Should the Digital Services Tax be increased immediately to pay for CJRS?
Can it be our Excess Profits Tax for the 21st Century?
The UK Government has extended the Coronavirus Job Retention Scheme (“CJRS”) through from the end of May 2020 until the end of June 2020 – as expected.
As we move into the phase where the CJRS is now up and live and payments should start to flow from the Government (in the form of grants) to assist businesses to keep open the jobs that have been put in suspense by the impact of Covid 19, the question of who is funding the cost and paying for this will soon start to move into focus.
The cost is substantial. It was previously forecast to cost £45bn across three months, we can now expect that cost to be £60bn across four months. And that is probably an under-estimate.
The fear amongst financial commentators is that the true recovery of the economy will be slow, we will experience a phase of “mini lockdowns” and the cost of the intervention measures brought in by the Government will weigh on the economy for a significant period of time. Many economists regard the impact of Covid-19 on the economy as being significantly in excess of the impact caused by the banking crisis in 2007-2009. We were only really regarded as free from the resulting austerity measures from the financial crisis more than ten years later.
Should the online sector fund the cost?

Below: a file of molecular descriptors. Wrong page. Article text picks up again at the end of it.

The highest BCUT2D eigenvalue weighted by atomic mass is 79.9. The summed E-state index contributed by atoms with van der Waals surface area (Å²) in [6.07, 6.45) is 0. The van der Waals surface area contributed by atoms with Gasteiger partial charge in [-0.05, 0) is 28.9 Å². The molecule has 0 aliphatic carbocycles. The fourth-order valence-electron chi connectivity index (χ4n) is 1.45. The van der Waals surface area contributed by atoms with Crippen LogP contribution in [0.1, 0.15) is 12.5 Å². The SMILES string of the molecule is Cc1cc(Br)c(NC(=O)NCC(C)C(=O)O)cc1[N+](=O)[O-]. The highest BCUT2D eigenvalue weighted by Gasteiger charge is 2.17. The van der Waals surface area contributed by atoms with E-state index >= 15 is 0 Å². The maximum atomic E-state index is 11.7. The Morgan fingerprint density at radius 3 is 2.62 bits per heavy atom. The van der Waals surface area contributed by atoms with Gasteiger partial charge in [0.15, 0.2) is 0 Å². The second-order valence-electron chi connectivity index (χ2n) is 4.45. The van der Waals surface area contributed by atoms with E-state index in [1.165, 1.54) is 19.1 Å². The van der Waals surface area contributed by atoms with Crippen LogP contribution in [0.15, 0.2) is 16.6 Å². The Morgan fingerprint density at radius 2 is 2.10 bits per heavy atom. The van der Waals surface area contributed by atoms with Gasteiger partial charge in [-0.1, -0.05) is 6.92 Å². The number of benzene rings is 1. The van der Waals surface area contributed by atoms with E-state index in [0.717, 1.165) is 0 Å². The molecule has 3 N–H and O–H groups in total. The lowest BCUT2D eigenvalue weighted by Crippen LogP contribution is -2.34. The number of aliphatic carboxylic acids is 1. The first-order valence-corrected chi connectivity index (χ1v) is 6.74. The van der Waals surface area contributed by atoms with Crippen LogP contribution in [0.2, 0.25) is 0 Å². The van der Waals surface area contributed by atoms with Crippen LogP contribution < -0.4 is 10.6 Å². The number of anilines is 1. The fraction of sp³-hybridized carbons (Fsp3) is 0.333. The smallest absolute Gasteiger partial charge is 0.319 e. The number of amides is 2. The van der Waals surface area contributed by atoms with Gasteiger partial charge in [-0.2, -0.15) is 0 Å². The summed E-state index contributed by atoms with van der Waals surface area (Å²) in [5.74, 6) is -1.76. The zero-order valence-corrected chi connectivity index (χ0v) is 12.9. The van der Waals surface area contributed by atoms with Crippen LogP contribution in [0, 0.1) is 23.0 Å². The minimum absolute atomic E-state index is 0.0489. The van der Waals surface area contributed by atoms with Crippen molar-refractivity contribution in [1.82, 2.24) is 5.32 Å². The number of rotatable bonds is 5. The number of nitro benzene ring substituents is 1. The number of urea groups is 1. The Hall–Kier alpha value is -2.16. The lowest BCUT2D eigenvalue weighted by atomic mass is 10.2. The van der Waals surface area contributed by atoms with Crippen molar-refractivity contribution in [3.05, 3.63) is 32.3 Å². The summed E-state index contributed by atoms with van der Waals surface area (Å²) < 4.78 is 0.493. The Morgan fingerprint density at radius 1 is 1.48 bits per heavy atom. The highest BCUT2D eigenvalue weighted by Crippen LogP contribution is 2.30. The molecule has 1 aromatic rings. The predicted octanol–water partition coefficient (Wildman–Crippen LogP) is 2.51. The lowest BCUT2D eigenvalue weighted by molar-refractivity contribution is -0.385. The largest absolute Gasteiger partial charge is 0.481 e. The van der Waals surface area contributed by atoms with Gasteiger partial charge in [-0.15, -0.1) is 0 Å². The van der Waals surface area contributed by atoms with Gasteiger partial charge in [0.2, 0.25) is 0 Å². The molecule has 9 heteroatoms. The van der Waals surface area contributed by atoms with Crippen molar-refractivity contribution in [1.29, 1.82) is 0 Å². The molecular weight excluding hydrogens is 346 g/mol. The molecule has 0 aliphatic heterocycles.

So how can the cost of repairing the nations finances be funded after Covid-19 is brought to heel, but in a manner which gets the economy back to where it was in late 2019 as quickly as possible? I would suggest we consider taxing those who have done disproportionately well from the economics of the lockdown. The “online” businesses who have had customers funnelled their way by the lockdown.
As a parallel to look at, the financial impact (and the cost to the Government) is regarded as being comparable to the financial intervention needed in both the World Wars in the 20th Century. Following both of those wars, an “Excess Profits Tax” was introduced to seek to level out the financial impact between the businesses which had been hugely successful due to demand arising from war, and those whose businesses had suffered greatly.
The ”Excess Profits Tax” looked back at what the profits would have been normally prior to the event (in the 20th Century, the wars) and what they had become immediately after the event, and then imposed a significant level of taxation on the profits in excess of the “pre” level. After the second World War, there was a temporary 100% rate of tax on “Excess Profits”, ie profits which were in excess of the “pre” level prior to the event which caused the business to benefit.